Oshpitzin was the Jewish name for Oswiecim, the small town in southern Poland where the Nazis built Auschwitz which had a majority Jewish population before the Holoc
aust -- I’ve written a lot about the town and its difficulty in balancing its Holocaust identity with its pre-WW2 past, starting in the mid 1990s, when I dealt with the issue in the long chapter “Snowbound in Auschwitz” in my book Upon the Doorposts of Thy House: Jewish Life in East-Central Europe, Yesterday and Today, which was a sort of diary and meditation on nearly four days blocked in Oswiecim by a freak snowfall…...

Last year, the Auschwitz Jewish Center—a prayer, study and research center in Oswiecim—launched a project aimed at putting Oshpitzin back on the map. It started with a printed guidebook and followed on withan interactive web site, www.ospitzin.pl, that includes a map, pictures, history, testimonies and more.

Now, the Center as followed through with a smartphone App that can be used by armchair travelers as well as actual visitors to the town. It has an interactive map, videos, audio, photographs, etc.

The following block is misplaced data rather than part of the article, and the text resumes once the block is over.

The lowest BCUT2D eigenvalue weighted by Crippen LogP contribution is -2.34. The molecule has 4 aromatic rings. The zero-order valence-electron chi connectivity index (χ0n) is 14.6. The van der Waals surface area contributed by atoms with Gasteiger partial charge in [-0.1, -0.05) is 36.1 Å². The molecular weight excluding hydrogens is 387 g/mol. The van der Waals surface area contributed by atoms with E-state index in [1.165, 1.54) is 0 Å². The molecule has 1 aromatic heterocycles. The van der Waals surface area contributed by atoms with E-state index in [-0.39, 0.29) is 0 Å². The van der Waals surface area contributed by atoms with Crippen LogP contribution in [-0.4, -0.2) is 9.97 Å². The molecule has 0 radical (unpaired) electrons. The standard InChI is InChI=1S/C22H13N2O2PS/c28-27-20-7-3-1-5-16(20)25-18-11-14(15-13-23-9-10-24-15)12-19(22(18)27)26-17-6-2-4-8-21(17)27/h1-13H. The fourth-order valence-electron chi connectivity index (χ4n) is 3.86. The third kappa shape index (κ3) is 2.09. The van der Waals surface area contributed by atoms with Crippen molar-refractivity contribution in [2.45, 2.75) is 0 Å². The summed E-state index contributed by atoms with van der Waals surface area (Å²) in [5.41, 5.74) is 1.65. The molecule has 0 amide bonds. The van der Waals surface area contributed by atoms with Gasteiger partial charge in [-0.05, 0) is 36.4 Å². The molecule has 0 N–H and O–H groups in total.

Most of the sites the project—be it the guide book, the web site or the App—describes no longer exist. But it all entails a way to learn about the Jewish history (and general history) of a town that existed for hundreds of years before “Auschwtiz” changed its identity from a place of Jewish life into a place of Jewish murder.

As of now, the App is available in the iTunes store for IPhone and IPad—but it will soon be available on Android, too.

Thursday, July 12, 2012

Staying in Krakow



This post also appears on my En Route blog for the Los Angeles Jewish Journal




By Ruth Ellen Gruber

I've just been to Krakow for the last few days of the annual Jewish Culture Festival - the best party around. This year I did a couple of lectures to groups who were attending (and observing) the festival. It led to some reminiscing with friends who -- like me -- have been going to the Festival since the early 1990s.

One of the things we talked about what where we had stayed in Krakow in those early years -- because, until the late 1990s, there were very few if any places to stay in Kazimierz, the old Jewish quarter where the Festival now takes place. Nowadays, there is a wide variety of choices all over the city -- from top flight hotels to inexpensive hostels and rental rooms and apartments.